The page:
Spring mud and poor drainage are two of the biggest production drags associated with feeding cattle outside. Summer months represent an opportunity to address and correct any problems that might be present in open lots.
Content by Warren Rusche
The disruptions in the beef processing sector caused by COVID-19 continue to interfere with the orderly marketing of finished cattle. While we all hope that the situation is resolved quickly, the reality is that because the shipment of so many harvest-ready cattle has been delayed, there will be increased numbers of heavier cattle on feed for the foreseeable future.
The last few weeks have witnessed market volatility and disruptions that few, if any cattle producers have ever seen. That uncertainty is leading cattle producers to question the best strategy to market any cattle they have on inventory.
Availability of distillers grains may be limited in some locations because of production slow-downs related to COVID-19 and changes in the supply-demand picture for fuel.
Yardage cost is the non-feed cost per head for every day that an animal is fed harvested feed in some form of confinement. Yardage is usually associated with calves and yearlings in the feedlot, but this concept can apply to drylotted or wintering cows as well.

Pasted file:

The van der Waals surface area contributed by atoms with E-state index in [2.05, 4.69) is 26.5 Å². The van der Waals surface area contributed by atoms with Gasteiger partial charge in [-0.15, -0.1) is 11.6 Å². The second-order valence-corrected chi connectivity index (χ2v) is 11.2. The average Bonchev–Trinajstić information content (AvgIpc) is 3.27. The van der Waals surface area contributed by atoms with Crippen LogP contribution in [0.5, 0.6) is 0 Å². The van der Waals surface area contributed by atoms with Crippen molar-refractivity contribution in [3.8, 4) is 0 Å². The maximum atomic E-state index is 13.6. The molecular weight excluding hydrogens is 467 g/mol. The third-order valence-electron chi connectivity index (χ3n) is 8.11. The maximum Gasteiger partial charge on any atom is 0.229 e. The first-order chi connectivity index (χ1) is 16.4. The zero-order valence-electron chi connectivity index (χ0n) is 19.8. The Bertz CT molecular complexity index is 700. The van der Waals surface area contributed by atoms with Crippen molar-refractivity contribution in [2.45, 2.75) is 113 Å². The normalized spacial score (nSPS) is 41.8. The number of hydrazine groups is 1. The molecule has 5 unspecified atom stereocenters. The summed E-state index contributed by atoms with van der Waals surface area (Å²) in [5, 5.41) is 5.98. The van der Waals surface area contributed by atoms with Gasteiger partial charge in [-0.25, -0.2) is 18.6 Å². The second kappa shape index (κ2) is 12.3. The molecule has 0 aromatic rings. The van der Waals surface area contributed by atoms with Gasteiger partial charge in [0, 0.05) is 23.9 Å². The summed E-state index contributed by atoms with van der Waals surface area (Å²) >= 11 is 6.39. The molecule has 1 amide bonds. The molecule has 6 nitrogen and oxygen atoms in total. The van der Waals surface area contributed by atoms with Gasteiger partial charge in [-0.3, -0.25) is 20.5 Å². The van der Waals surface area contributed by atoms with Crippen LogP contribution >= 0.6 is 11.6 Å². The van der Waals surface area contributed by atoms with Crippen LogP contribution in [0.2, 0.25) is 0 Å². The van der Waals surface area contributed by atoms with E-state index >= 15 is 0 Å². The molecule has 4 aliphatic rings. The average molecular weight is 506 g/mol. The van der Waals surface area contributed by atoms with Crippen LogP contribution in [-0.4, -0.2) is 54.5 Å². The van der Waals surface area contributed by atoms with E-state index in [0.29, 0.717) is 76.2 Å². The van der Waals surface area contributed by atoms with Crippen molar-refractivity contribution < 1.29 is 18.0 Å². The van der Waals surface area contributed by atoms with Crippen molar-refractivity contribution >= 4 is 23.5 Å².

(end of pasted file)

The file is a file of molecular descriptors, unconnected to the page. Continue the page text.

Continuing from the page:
As the snow melts, we are going to be left to deal with mud at a minimum and extensive flooding as a possible worst-case scenario. While we can’t control the pace of melting or the possibility of additional precipitation, we may be able to take a few steps to mitigate the negative impacts.
Seeing cattle rubbing hair off due to lice infestations can be extremely frustrating. Not only are the cattle damaging fences and equipment, there also can be performance losses and health issues not to mention that the cattle are simply not as visibly appealing, which can be very important for seedstock producers or feeders selling backgrounded feeders.
February 07, 2020
Weather conditions in the Northern Plains can present many challenges for livestock producers. Farmers and ranchers need to be prepared for rapidly changing conditions to provide the best care for their livestock and minimize their risk of losses.